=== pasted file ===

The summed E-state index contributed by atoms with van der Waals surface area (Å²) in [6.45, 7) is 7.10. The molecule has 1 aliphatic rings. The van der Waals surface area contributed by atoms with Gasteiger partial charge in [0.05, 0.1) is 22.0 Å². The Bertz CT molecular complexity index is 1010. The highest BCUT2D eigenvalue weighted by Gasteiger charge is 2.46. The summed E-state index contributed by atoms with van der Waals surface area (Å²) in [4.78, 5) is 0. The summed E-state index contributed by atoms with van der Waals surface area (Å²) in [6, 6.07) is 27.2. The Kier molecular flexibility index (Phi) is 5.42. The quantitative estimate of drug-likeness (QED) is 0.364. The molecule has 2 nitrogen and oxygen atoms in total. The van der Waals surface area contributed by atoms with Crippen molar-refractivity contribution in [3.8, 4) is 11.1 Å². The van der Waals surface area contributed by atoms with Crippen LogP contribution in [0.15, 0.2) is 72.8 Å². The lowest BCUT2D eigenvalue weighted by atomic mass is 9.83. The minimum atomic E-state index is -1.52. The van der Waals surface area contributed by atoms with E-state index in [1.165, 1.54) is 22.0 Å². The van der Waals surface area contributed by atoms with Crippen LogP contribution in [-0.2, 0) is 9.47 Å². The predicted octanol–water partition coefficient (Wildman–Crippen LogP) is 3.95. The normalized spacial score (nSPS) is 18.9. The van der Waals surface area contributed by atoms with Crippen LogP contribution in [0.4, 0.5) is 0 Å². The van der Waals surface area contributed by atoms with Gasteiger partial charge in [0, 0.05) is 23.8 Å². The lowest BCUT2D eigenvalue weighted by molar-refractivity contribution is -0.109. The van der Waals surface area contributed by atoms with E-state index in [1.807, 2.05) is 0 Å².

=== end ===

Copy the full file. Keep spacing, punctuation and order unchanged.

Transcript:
The summed E-state index contributed by atoms with van der Waals surface area (Å²) in [6.45, 7) is 7.10. The molecule has 1 aliphatic rings. The van der Waals surface area contributed by atoms with Gasteiger partial charge in [0.05, 0.1) is 22.0 Å². The Bertz CT molecular complexity index is 1010. The highest BCUT2D eigenvalue weighted by Gasteiger charge is 2.46. The summed E-state index contributed by atoms with van der Waals surface area (Å²) in [4.78, 5) is 0. The summed E-state index contributed by atoms with van der Waals surface area (Å²) in [6, 6.07) is 27.2. The Kier molecular flexibility index (Phi) is 5.42. The quantitative estimate of drug-likeness (QED) is 0.364. The molecule has 2 nitrogen and oxygen atoms in total. The van der Waals surface area contributed by atoms with Crippen molar-refractivity contribution in [3.8, 4) is 11.1 Å². The van der Waals surface area contributed by atoms with Crippen LogP contribution in [0.15, 0.2) is 72.8 Å². The lowest BCUT2D eigenvalue weighted by atomic mass is 9.83. The minimum atomic E-state index is -1.52. The van der Waals surface area contributed by atoms with E-state index in [1.165, 1.54) is 22.0 Å². The van der Waals surface area contributed by atoms with Crippen LogP contribution in [-0.2, 0) is 9.47 Å². The predicted octanol–water partition coefficient (Wildman–Crippen LogP) is 3.95. The normalized spacial score (nSPS) is 18.9. The van der Waals surface area contributed by atoms with Crippen LogP contribution in [0.4, 0.5) is 0 Å². The van der Waals surface area contributed by atoms with Gasteiger partial charge in [0, 0.05) is 23.8 Å². The lowest BCUT2D eigenvalue weighted by molar-refractivity contribution is -0.109. The van der Waals surface area contributed by atoms with E-state index in [1.807, 2.05) is 0 Å².